So remember now—number one is everybody else thought he had WMD, too. Then two; the imminent thing. Imminent? Who ever said anything about imminent? Never hear of that word. If you did, shut up—I don’t want to know. Then, gassed his own people, bad intelligence, attacked his neighbors, mowed grass against the grain, broke UN Resolutions, yada, yada—a bad seed indeed. Evil, evil…hey! Is anybody writing this down?”

But, simply finding or thinking Iraq had chemicals or smallpox was never offered as a rationale for war when this shindig started. Supposedly, Saddam was a force that needed reckoning with and needed to be stopped—or else. But, with or without WMD, Iraq was never was a threat to the United States—and the administration knew it.

Saddam’s dilapidated military had no way to deliver a weapon or a pizza—his fighter planes not de-assembled by bombs during the Gulf War haven’t hit anything for years, and his Navy?—two bass boats and a guy with a used Kmart wetsuit and a snorkel with the little ping pong ball thing missing. The poor sap has nearly drowned seventeen times.

U. S. fighter jets enforced no-fly zones in the north and south of Iraq. Weapons inspectors were in the country. Troops sat close by in neighboring states. Satellites orbited overhead and George was practicing with the new wiretap kit he got for his birthday. If ever a nation was covered with a wet mattress, it was Iraq.

Condi Rice explained the Iraq situation to John King of CNN on July 29, 2001 saying, “But in terms of Saddam Hussein being there, let's remember that his country is divided, in effect. He does not control the northern part of his country. We are able to keep arms from him. His military forces have not been rebuilt.”

And a few months earlier, in February 2001, Colin Powell talked about the US-led sanctions against Iraq, saying, “And frankly they have worked. He [Saddam] has not developed any significant capability with respect to weapons of mass destruction. He is unable to project conventional power against his neighbors. So in effect, our policies have strengthened the security of the neighbors of Iraq...”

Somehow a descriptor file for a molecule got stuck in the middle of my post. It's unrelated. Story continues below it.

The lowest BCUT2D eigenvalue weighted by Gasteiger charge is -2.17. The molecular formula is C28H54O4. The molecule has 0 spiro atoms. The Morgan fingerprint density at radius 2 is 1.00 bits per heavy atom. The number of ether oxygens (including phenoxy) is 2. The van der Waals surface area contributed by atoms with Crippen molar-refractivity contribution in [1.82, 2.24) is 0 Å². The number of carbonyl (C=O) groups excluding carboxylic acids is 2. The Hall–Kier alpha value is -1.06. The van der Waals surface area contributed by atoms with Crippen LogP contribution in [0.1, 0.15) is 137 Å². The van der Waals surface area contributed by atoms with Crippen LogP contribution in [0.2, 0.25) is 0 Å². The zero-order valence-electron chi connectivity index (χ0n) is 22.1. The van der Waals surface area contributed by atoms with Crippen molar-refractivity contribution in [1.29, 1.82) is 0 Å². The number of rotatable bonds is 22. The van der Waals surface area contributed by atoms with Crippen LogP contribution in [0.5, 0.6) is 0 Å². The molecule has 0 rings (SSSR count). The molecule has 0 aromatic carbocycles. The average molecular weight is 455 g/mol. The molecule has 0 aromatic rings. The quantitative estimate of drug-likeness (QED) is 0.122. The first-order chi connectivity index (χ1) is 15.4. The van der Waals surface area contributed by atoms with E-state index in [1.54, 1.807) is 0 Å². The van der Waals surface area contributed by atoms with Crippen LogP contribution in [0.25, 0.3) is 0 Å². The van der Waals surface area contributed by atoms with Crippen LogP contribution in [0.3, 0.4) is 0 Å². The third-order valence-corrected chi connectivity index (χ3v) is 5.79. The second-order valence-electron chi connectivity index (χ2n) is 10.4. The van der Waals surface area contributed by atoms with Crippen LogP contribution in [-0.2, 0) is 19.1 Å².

And, as reported by Murray Waas of the National Journal, it seems that Commander-in-Chief Bush received a National Intelligence Estimate stating that “U.S. intelligence agencies unanimously agreed that it was unlikely that Saddam would try to attack the United States—except if “ongoing military operations risked the imminent demise of his regime” or if he intended to “extract revenge” for such an assault, according to records and sources.” Furthermore; “On at least four earlier occasions, beginning in the spring of 2002, according to the same records and sources, the president was informed during his morning intelligence briefing that U.S. intelligence agencies believed it was unlikely that Saddam was an imminent threat to the United States.”

So everyone can stop it already with the WMD talk. It never mattered. Journalists, pundits, politicians, TV heads, Bush apologists—it’s not relevant. The President was taking us to war, one way or the other. Intelligence from every country in the world may have thought the demented little dictator had some banned inventory, but it was Bush and the boys who built him up into a dangerous man—a solitary individual frightened our great leader and George Bush needs to be held accountable.
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Ron Schalow from Fargo, North Dakota is the author of "Bullshit Artist - The 9/11 Leadership Myth" a book about George W. Bush and his pathetic performance on September 11.